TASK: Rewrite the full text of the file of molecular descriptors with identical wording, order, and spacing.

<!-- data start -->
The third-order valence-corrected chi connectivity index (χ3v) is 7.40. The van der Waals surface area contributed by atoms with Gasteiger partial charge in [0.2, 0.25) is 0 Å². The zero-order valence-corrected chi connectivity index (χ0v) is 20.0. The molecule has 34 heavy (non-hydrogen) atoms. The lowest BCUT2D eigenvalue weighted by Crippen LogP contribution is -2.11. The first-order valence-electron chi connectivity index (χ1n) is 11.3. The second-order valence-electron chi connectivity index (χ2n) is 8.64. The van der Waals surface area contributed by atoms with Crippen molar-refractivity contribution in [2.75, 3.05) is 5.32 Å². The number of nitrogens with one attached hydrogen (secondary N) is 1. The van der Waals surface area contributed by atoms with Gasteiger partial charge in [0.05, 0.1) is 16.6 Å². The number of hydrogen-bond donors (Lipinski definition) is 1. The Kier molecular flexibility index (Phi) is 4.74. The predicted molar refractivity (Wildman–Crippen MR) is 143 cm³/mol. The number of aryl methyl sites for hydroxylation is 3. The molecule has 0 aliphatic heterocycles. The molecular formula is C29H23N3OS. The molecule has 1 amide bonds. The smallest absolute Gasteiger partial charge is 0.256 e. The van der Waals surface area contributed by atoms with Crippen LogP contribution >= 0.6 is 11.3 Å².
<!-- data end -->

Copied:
The third-order valence-corrected chi connectivity index (χ3v) is 7.40. The van der Waals surface area contributed by atoms with Gasteiger partial charge in [0.2, 0.25) is 0 Å². The zero-order valence-corrected chi connectivity index (χ0v) is 20.0. The molecule has 34 heavy (non-hydrogen) atoms. The lowest BCUT2D eigenvalue weighted by Crippen LogP contribution is -2.11. The first-order valence-electron chi connectivity index (χ1n) is 11.3. The second-order valence-electron chi connectivity index (χ2n) is 8.64. The van der Waals surface area contributed by atoms with Crippen molar-refractivity contribution in [2.75, 3.05) is 5.32 Å². The number of nitrogens with one attached hydrogen (secondary N) is 1. The van der Waals surface area contributed by atoms with Gasteiger partial charge in [0.05, 0.1) is 16.6 Å². The number of hydrogen-bond donors (Lipinski definition) is 1. The Kier molecular flexibility index (Phi) is 4.74. The predicted molar refractivity (Wildman–Crippen MR) is 143 cm³/mol. The number of aryl methyl sites for hydroxylation is 3. The molecule has 0 aliphatic heterocycles. The molecular formula is C29H23N3OS. The molecule has 1 amide bonds. The smallest absolute Gasteiger partial charge is 0.256 e. The van der Waals surface area contributed by atoms with Crippen LogP contribution >= 0.6 is 11.3 Å².